Exercise: Reversing a string in JavaScript


In this article, you will find different ways to reverse a string. Attempt to solve this exercise alone, and run the code in the below terminal.

Even if your solution is successful, I suggest reading all the solutions.

Exercise

Exercise: Write a reverse function that reverses its string argument.

The console.log expression should write the ecitcarP ni 6SE message to the console.

Your solution: reversing a string

Write your solution here.

const text = 'ES6 in Practice';

const reverse = str => {
// write your solution here
}

console.log(reverse(text));

Problem

JavaScript strings don't have a reverse method. Only arrays can be reversed like this:

If you try to reverse a text, it won't work:

Planning the solution

When you attempt to pass a coding intervies, expect the exercise to be underspecified. This means that you have to ask questions to clarify any ambiguities.

For instance, you might correctly solve the string reversal exercise, just to find out that a test case calls your solution with null, {}, 52 etc.

If your solution returns "[object Object]", you have to explain why you think this is the intended answer.

However, if your solution throws an error like the one below, you may be in trouble.

Your approach may change depending on the answer:

  • you can convert the input to a string,
  • you can return a specific value such as null,
  • you can just allow an error to be thrown.

Regardless of the approach, make sure you clarify how your program will react to errors before solving the exercise.

We will choose the last approach: errors to be thrown when the input is incorrect. This allows us to focus just on the reversal.

Reversing a string using the array reverse method

The first solution relies on the reverse method of arrays:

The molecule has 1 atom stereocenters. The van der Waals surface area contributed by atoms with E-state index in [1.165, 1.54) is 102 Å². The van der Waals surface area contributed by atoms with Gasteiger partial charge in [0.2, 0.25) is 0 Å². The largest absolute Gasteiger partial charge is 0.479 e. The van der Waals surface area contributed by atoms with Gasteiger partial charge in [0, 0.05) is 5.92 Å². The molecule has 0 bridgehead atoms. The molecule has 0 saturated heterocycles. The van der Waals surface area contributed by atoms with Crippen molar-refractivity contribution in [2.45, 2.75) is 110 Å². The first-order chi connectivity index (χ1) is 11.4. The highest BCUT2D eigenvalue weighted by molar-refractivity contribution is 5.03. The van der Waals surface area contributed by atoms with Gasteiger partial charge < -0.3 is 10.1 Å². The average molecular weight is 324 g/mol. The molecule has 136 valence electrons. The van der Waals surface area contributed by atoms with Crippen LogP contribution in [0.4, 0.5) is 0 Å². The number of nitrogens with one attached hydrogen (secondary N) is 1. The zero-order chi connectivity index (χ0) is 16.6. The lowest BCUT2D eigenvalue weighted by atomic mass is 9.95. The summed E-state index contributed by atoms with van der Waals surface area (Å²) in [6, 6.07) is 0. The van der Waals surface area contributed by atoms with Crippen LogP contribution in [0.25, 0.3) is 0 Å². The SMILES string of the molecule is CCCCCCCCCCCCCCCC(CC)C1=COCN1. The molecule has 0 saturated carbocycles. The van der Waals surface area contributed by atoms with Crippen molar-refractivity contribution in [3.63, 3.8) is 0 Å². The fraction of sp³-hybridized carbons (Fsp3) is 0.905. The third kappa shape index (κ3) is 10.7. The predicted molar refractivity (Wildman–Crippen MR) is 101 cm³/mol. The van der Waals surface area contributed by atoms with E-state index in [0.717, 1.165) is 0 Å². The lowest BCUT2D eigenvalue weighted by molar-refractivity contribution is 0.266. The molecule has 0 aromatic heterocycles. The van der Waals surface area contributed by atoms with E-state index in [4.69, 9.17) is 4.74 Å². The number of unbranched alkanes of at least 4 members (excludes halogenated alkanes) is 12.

It is always important create a plan before writing code. I am illustrating this plan on this easy exercise. If you develop this habit, you will be able to solve harder interview exercises in the same way.

Let's see the solution step by step:

By using chaining, you can write these three instructions in just one statement:

Remark: in general, when chaining calls after each other, writing each method call in a new line results in more readable code. Exceptions apply. For instance, the below code is fairly readable:

Let's create the function reversing a string:

If the body of a function can be summed up in a simple reverse statement, it makes sense to drop the braces and the return statements and just stick to describing the input => returnValue correspondance with the arrow function:

Simplifying the reversal with the Spread operator

We can write this function in an even more compact way if we use the spread operator to enumerate the characters of the input character by character:

Reversing an array with reduce

In the unlikely case you didn't find the reverse method of arrays, but you know how to use the reduce higher order function, you can enumerate the characters of the string and build the return value from right to left: